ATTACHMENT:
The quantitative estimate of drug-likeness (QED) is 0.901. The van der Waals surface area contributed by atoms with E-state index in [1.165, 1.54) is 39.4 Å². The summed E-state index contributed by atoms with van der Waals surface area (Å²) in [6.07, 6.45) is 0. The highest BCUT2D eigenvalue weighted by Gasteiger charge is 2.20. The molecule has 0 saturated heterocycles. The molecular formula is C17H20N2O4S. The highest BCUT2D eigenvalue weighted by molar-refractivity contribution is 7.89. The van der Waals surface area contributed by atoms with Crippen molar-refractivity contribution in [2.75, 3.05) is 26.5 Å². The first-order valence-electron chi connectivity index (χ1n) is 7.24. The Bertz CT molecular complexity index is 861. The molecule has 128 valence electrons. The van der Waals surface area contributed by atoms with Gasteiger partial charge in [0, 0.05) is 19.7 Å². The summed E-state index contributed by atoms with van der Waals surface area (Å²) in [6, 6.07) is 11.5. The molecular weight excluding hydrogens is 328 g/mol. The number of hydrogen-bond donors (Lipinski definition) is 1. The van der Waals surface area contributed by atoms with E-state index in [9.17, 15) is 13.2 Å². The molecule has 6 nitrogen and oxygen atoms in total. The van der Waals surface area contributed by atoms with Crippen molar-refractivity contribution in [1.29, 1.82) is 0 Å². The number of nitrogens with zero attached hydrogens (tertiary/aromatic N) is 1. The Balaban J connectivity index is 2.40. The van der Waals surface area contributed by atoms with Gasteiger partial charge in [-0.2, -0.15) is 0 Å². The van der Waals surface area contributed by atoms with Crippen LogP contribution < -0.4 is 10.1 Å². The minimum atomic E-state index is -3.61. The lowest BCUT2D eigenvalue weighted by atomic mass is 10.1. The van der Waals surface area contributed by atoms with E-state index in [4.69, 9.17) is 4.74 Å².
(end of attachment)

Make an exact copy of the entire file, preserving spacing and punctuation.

The quantitative estimate of drug-likeness (QED) is 0.901. The van der Waals surface area contributed by atoms with E-state index in [1.165, 1.54) is 39.4 Å². The summed E-state index contributed by atoms with van der Waals surface area (Å²) in [6.07, 6.45) is 0. The highest BCUT2D eigenvalue weighted by Gasteiger charge is 2.20. The molecule has 0 saturated heterocycles. The molecular formula is C17H20N2O4S. The highest BCUT2D eigenvalue weighted by molar-refractivity contribution is 7.89. The van der Waals surface area contributed by atoms with Crippen molar-refractivity contribution in [2.75, 3.05) is 26.5 Å². The first-order valence-electron chi connectivity index (χ1n) is 7.24. The Bertz CT molecular complexity index is 861. The molecule has 128 valence electrons. The van der Waals surface area contributed by atoms with Gasteiger partial charge in [0, 0.05) is 19.7 Å². The summed E-state index contributed by atoms with van der Waals surface area (Å²) in [6, 6.07) is 11.5. The molecular weight excluding hydrogens is 328 g/mol. The number of hydrogen-bond donors (Lipinski definition) is 1. The van der Waals surface area contributed by atoms with E-state index in [9.17, 15) is 13.2 Å². The molecule has 6 nitrogen and oxygen atoms in total. The van der Waals surface area contributed by atoms with Crippen molar-refractivity contribution in [1.29, 1.82) is 0 Å². The number of nitrogens with zero attached hydrogens (tertiary/aromatic N) is 1. The Balaban J connectivity index is 2.40. The van der Waals surface area contributed by atoms with Gasteiger partial charge in [-0.2, -0.15) is 0 Å². The van der Waals surface area contributed by atoms with Crippen LogP contribution < -0.4 is 10.1 Å². The minimum atomic E-state index is -3.61. The lowest BCUT2D eigenvalue weighted by atomic mass is 10.1. The van der Waals surface area contributed by atoms with E-state index in [4.69, 9.17) is 4.74 Å².